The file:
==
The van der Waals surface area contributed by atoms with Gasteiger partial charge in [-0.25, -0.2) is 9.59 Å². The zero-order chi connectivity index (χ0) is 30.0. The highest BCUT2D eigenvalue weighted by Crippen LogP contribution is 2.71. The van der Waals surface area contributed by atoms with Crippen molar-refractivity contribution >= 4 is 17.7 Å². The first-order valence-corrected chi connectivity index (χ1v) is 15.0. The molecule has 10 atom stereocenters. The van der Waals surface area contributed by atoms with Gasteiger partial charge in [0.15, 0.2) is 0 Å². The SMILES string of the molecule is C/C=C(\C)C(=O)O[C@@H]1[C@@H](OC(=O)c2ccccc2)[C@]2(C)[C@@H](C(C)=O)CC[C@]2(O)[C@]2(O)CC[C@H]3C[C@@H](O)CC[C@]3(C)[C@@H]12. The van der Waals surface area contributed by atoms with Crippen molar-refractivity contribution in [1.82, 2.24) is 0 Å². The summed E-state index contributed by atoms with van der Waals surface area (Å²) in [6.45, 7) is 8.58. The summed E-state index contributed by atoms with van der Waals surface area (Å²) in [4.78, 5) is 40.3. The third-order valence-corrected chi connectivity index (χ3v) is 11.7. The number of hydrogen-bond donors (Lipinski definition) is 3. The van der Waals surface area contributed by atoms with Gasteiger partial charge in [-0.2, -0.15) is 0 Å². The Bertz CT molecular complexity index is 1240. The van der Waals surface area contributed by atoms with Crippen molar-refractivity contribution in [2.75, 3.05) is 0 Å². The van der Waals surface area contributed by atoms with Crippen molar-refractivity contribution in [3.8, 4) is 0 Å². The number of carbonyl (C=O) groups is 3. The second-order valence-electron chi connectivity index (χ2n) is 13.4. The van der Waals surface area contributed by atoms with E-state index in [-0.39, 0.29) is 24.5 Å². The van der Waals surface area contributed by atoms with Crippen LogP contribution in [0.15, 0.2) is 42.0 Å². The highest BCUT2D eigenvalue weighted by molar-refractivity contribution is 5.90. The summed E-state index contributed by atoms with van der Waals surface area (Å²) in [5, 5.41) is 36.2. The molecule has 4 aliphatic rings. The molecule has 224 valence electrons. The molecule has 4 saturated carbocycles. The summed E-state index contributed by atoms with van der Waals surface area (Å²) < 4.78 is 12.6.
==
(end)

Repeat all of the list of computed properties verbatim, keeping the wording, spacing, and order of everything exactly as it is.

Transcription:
The van der Waals surface area contributed by atoms with Gasteiger partial charge in [-0.25, -0.2) is 9.59 Å². The zero-order chi connectivity index (χ0) is 30.0. The highest BCUT2D eigenvalue weighted by Crippen LogP contribution is 2.71. The van der Waals surface area contributed by atoms with Crippen molar-refractivity contribution >= 4 is 17.7 Å². The first-order valence-corrected chi connectivity index (χ1v) is 15.0. The molecule has 10 atom stereocenters. The van der Waals surface area contributed by atoms with Gasteiger partial charge in [0.15, 0.2) is 0 Å². The SMILES string of the molecule is C/C=C(\C)C(=O)O[C@@H]1[C@@H](OC(=O)c2ccccc2)[C@]2(C)[C@@H](C(C)=O)CC[C@]2(O)[C@]2(O)CC[C@H]3C[C@@H](O)CC[C@]3(C)[C@@H]12. The van der Waals surface area contributed by atoms with Crippen molar-refractivity contribution in [1.82, 2.24) is 0 Å². The summed E-state index contributed by atoms with van der Waals surface area (Å²) in [6.45, 7) is 8.58. The summed E-state index contributed by atoms with van der Waals surface area (Å²) in [4.78, 5) is 40.3. The third-order valence-corrected chi connectivity index (χ3v) is 11.7. The number of hydrogen-bond donors (Lipinski definition) is 3. The van der Waals surface area contributed by atoms with Gasteiger partial charge in [-0.2, -0.15) is 0 Å². The Bertz CT molecular complexity index is 1240. The van der Waals surface area contributed by atoms with Crippen molar-refractivity contribution in [2.75, 3.05) is 0 Å². The van der Waals surface area contributed by atoms with Crippen molar-refractivity contribution in [3.8, 4) is 0 Å². The number of carbonyl (C=O) groups is 3. The second-order valence-electron chi connectivity index (χ2n) is 13.4. The van der Waals surface area contributed by atoms with E-state index in [-0.39, 0.29) is 24.5 Å². The van der Waals surface area contributed by atoms with Crippen LogP contribution in [0.15, 0.2) is 42.0 Å². The highest BCUT2D eigenvalue weighted by molar-refractivity contribution is 5.90. The summed E-state index contributed by atoms with van der Waals surface area (Å²) in [5, 5.41) is 36.2. The molecule has 4 aliphatic rings. The molecule has 224 valence electrons. The molecule has 4 saturated carbocycles. The summed E-state index contributed by atoms with van der Waals surface area (Å²) < 4.78 is 12.6.